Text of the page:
Professor Emeritus David Kistner, who taught biological sciences for 33 years, passed away March 10. He was 89.

Born July 30, 1931, he earned his undergraduate degrees at the University of Chicago, as well as his PhD. He was hired at Chico State in 1959, where he taught general entomology, agricultural entomology, and medical entomology, and relished creating research opportunities for students.

Throughout his career and in retirement, he was beloved by students and highly respected by his colleagues.

“Dr. Kistner was a tremendously kind and generous human. Taking entomology with him my senior year profoundly affected the way that I looked at and appreciated the living things in the natural world around me,” said alumna Katie Eckert Rainwater (Biological Sciences, ’96). “It would not be an overstatement to say that it changed my life and path forward. He continued to be so supportive and encouraging to me after graduation as well.”

David Kistner

During his career, he was named Outstanding Professor at Chico State twice and earned the systemwide honor in 1976. In addition to his teaching and taxonomic research, he authorized and co-authored over 200 scientific papers, consulted for the Environmental Protection Agency and the California Department of Fish and Wildlife, and conducted field research for Dow Chemical’s termite abatement traps. He also founded and was the editor of the scientific journal Sociobiology, which was believed to be the only scientific journal sponsored within the California State University at the time. Kistner also served as chair of the All-University Tenure and Promotion Committee and Chair of the Department of Biological Sciences.

“It was clear to me and all others in our department that he was an outstanding scientist, scholar, and teacher. He was a consummate entomologist whose achievements were recognized locally, nationally, and internationally,” said Professor Michael Abruzzo, who worked with Kistner for more than 30 years. “He was an excellent teacher who excited and stimulated his students in the classroom and in the field. Simply, he was the perfect example of a teacher-scholar.”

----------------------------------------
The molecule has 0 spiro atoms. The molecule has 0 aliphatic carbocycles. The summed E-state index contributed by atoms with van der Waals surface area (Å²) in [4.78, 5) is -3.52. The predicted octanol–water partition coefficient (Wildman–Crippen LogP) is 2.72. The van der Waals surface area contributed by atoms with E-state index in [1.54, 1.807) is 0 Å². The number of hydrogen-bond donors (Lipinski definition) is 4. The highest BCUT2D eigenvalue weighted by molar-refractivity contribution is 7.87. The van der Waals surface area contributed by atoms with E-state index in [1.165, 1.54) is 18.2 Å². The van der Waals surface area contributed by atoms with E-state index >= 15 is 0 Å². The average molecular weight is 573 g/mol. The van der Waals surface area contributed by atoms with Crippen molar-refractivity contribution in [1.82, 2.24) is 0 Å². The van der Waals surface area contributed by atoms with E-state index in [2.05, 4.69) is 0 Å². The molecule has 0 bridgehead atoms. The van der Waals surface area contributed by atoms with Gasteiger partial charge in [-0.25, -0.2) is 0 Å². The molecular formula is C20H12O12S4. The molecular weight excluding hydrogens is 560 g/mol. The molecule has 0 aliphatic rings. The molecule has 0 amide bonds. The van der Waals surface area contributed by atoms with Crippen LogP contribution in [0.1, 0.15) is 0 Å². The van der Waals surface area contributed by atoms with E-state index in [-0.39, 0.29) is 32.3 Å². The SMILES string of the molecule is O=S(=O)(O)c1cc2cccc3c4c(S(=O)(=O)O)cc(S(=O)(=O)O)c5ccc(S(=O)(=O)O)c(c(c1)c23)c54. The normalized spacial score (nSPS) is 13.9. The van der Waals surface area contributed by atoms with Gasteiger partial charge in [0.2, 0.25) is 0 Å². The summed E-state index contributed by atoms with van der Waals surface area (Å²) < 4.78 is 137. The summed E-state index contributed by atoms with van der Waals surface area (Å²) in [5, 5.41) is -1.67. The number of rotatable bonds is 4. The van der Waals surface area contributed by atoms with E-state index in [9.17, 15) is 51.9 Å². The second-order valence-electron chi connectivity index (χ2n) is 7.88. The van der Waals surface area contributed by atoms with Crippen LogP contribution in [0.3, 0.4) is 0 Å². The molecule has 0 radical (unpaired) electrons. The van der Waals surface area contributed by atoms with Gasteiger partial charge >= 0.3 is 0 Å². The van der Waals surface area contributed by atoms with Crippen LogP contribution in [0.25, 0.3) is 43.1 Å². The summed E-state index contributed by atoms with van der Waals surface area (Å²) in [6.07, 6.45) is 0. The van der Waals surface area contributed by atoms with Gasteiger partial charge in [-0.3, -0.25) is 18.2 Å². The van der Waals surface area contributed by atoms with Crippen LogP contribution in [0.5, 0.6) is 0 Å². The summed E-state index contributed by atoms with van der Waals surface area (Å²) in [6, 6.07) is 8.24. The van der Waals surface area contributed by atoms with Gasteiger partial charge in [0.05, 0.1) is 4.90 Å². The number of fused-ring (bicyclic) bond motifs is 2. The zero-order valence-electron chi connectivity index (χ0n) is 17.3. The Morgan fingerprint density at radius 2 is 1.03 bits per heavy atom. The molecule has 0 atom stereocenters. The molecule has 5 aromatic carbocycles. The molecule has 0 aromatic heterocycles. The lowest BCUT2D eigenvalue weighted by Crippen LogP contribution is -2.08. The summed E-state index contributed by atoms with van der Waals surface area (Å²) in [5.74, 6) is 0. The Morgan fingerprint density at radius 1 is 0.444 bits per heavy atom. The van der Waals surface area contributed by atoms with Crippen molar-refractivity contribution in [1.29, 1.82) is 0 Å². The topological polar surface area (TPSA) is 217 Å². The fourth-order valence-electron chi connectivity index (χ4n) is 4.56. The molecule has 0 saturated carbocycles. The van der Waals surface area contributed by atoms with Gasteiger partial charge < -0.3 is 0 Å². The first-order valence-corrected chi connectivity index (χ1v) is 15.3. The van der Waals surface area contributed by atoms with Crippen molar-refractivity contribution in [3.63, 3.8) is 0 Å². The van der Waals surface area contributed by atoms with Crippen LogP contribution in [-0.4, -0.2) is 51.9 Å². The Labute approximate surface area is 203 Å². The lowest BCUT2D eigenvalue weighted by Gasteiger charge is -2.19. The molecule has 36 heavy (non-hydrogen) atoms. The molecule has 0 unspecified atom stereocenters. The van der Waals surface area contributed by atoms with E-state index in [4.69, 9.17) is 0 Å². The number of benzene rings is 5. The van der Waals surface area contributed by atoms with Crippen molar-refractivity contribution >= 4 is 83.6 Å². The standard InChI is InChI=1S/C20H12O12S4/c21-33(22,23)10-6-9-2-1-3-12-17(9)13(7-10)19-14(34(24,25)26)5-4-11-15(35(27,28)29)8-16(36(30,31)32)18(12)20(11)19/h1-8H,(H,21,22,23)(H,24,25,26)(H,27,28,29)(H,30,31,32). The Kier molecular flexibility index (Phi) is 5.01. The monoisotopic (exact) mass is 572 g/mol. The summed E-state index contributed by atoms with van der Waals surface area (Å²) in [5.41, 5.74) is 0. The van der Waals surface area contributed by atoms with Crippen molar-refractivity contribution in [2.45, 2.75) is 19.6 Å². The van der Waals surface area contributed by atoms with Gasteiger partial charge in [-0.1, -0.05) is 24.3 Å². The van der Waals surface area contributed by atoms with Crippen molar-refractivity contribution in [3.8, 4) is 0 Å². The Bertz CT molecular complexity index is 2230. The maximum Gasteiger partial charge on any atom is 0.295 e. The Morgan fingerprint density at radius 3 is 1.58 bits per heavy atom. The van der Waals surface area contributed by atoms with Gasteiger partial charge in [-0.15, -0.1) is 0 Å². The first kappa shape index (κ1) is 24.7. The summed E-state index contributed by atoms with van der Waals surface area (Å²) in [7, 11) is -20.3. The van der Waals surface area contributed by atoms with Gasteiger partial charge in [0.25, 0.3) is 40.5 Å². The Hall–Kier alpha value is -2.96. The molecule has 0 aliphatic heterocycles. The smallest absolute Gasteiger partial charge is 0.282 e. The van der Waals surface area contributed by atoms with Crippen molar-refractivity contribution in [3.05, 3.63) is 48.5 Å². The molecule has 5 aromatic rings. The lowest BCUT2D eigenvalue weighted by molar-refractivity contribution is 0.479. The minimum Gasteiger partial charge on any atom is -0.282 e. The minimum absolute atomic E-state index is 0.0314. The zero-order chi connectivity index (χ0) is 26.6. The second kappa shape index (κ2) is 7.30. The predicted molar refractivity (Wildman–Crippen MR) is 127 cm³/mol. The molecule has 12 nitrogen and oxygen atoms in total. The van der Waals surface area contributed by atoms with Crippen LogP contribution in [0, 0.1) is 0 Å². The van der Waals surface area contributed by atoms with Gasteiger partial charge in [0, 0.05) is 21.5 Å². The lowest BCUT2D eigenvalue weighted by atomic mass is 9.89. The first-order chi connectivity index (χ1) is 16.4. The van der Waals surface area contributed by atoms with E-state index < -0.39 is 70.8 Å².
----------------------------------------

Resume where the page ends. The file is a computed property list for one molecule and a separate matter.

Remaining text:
He was a recognized authority on the systematics of foreign organisms in social colonies of insects, and a fellow with the Explorers Club of New York, the Field Museum of Natural History in Chicago, and the California Academy of Sciences. He was also a member of the Entomological Society of America and the Society of Sigma Xi.

Kistner had a lifetime fascination with insects, and he and his family made extensive collecting trips to the tropics in Asia, Africa, and South and Central America, funded in part by 15 National Science Foundation grants and support from private foundations. He ultimately collected, systematized, and named over 357 insect genera and species. He was also an avid butterfly collector, and the creator of Chico State’s Entomology Collection, which today spans over 25,000 specimens.

He retired in 1992 but remained passionate about his field, conducting flying insect surveys and vernal pool surveys for various agencies. Kistner was inducted to the Emeritus and Retired Faculty and Staff Association’s Hall of Honor in 2011.

He is survived by his brother, Dick Kistner, sister Anita Nitsche, daughters Alzada Magdalena and Kymry Kistner, grandchildren Kai and Alzada Roche, and longtime friend and caregiver Esmeralda Dominguez and her family.